For a succinct article on governmental processes versus private processes, see this nice little report by Bill Steigerwald. It focues on responses to Hurricane Katrina by private companies and by the city, state, and federal governments. Stories like these need to be circulated more widely.
Any predictions on how this will turn out? All eyes should be watching Japan, whose legislature just approved the privatization of their postal service. (It is important to note that the Japanese postal service is markedly different from ours here in the States.)
It is also a state-owned savings bank with more than $3 trillion (.7 trillion) in assets, making it by some measures the largest financial institution in the world, and the largest provider of life insurance in the country.
Of course, the States have private agencies to compete with the US Postal Service: FedEx and UPS are the two largest (nearly 80% of the express delivery market is held by these two alone–I hesitate to list DHL as a private company; the majority-owner of their parent company, Deutsche Post, is the German government).
Will America ever retire its government post? I think whatever happens in Japan will be an important element in that conversation. But nonetheless, the Japanese move is an important event for all who believe in individual initiative, for more than one reason. But if it does nothing else, the news illustrates why classical liberals ought to be persistent: (now) Prime Minister Koizumi has been calling for this privatization since 1979.
So for all you out there calling for privatization of social security, or education, or __________, buck up; all things come to those who wait–even government-delivered mail.
Acton President Rev. Robert A. Sirico appeared yesterday on Your World with Neil Cavuto on the Fox News Channel and discussed the president’s nomination of Harriet Miers to replace Sandra Day O’Connor as an Associate Justice of the United States Supreme Court.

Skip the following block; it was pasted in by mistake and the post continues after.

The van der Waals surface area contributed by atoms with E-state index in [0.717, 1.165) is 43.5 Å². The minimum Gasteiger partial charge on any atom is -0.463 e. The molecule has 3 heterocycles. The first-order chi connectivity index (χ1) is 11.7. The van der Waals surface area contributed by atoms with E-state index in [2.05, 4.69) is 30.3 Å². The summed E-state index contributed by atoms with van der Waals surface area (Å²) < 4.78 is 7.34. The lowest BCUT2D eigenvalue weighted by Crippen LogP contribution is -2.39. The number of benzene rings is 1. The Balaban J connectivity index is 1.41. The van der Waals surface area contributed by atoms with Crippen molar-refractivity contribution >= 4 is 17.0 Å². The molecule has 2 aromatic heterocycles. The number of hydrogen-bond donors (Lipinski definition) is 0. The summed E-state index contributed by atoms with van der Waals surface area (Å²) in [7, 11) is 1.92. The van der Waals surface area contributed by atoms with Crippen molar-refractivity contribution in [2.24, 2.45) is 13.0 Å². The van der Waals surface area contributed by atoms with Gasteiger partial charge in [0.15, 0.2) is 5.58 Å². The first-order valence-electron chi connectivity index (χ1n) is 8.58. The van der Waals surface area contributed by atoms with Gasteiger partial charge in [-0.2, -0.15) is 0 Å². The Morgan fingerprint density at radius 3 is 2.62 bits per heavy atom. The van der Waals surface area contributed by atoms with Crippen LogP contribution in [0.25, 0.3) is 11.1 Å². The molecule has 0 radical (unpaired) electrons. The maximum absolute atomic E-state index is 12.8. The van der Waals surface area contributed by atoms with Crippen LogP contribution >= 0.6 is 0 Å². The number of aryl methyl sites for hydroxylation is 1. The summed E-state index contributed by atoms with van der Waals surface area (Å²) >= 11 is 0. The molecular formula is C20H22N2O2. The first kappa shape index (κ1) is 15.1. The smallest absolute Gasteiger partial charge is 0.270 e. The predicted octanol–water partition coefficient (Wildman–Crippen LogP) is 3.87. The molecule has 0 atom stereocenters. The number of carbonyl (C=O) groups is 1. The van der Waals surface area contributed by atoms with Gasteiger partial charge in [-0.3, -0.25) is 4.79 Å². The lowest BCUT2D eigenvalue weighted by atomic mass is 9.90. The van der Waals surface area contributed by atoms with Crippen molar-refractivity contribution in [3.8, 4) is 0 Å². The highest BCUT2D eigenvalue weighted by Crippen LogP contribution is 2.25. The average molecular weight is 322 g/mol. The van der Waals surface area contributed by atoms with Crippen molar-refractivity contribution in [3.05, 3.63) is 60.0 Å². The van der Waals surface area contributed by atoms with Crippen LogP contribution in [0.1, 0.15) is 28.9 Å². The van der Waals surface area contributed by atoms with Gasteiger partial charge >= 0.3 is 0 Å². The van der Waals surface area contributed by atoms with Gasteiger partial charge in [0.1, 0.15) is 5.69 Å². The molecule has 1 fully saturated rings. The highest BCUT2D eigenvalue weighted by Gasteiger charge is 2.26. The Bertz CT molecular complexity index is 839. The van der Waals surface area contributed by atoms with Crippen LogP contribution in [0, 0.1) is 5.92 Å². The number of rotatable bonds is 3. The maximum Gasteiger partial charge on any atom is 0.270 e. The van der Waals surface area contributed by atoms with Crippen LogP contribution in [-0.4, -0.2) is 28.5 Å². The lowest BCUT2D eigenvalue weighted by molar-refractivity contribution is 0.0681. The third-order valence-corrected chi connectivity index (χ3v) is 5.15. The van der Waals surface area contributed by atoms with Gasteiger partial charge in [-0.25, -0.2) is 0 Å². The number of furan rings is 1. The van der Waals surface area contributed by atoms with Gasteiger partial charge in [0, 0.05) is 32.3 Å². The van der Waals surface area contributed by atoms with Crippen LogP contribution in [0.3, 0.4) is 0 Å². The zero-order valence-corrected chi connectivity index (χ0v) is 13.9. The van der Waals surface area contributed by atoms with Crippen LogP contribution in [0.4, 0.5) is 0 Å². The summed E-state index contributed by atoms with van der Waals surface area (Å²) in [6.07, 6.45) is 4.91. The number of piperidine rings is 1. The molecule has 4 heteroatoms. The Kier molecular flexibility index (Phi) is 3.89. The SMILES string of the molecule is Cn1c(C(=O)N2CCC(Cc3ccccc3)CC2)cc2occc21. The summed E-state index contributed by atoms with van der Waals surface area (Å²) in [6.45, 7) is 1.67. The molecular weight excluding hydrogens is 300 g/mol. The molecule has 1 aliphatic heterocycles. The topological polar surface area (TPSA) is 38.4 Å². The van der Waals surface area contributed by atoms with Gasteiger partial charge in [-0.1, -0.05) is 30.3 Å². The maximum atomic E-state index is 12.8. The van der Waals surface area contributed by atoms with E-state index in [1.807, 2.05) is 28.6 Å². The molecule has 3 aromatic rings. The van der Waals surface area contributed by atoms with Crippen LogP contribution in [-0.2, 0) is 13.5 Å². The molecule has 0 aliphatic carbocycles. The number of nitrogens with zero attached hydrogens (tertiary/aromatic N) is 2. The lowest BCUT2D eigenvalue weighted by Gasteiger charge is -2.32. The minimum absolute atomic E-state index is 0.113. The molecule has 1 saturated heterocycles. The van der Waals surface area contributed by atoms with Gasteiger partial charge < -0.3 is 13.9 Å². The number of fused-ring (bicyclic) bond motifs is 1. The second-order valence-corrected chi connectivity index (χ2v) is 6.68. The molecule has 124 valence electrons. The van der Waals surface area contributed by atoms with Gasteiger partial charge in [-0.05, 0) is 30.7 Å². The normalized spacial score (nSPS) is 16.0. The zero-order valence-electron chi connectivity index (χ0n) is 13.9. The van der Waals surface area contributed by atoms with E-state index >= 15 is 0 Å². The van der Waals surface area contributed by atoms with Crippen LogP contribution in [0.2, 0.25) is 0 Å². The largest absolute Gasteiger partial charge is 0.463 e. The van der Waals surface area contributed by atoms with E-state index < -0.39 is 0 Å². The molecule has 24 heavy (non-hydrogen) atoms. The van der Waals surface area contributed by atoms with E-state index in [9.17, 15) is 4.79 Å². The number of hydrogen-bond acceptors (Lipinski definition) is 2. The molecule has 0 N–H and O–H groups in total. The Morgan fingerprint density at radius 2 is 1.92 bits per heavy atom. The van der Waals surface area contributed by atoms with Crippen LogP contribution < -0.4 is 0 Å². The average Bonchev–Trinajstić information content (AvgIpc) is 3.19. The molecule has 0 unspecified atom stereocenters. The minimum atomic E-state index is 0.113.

If you didn’t have a chance to catch the interview live, you can watch it by clicking here (5.2 mb Windows Media file).
A man’s home is his castle, unless of course government officials need his property for a new strip mall or a hotel. Since June, when the U.S. Supreme Court dramatically expanded government’s eminent domain powers, some three dozen states have formulated measures to protect property owners from the Kelo v. New London ruling. Sam Gregg looks at the potential Kelo has to “violate basic norms of justice concerning property.”
Rosa Parks Cicle is a small park in the middle of downtown Grand Rapids. It is often used as a public music venue in the summertime, and an ice skating rink in the winter. Unfortunately, this year it was scheduled to remain closed (like so many parks facilities and pools in the area) due to a citywide budget crunch. Here is where businesses and private individuals step up and take the baton where the local government fails. Two businesses (LaSalle Bank and Centennial Wireless) have written checks to the city, providing the needed funds to run the rink, on a limited basis. The Grand Rapids Griffins Youth Foundation, a tax-exempt organization affiliated with the city’s American Hockey League franchise, will also be providing free skate rentals to those who need them.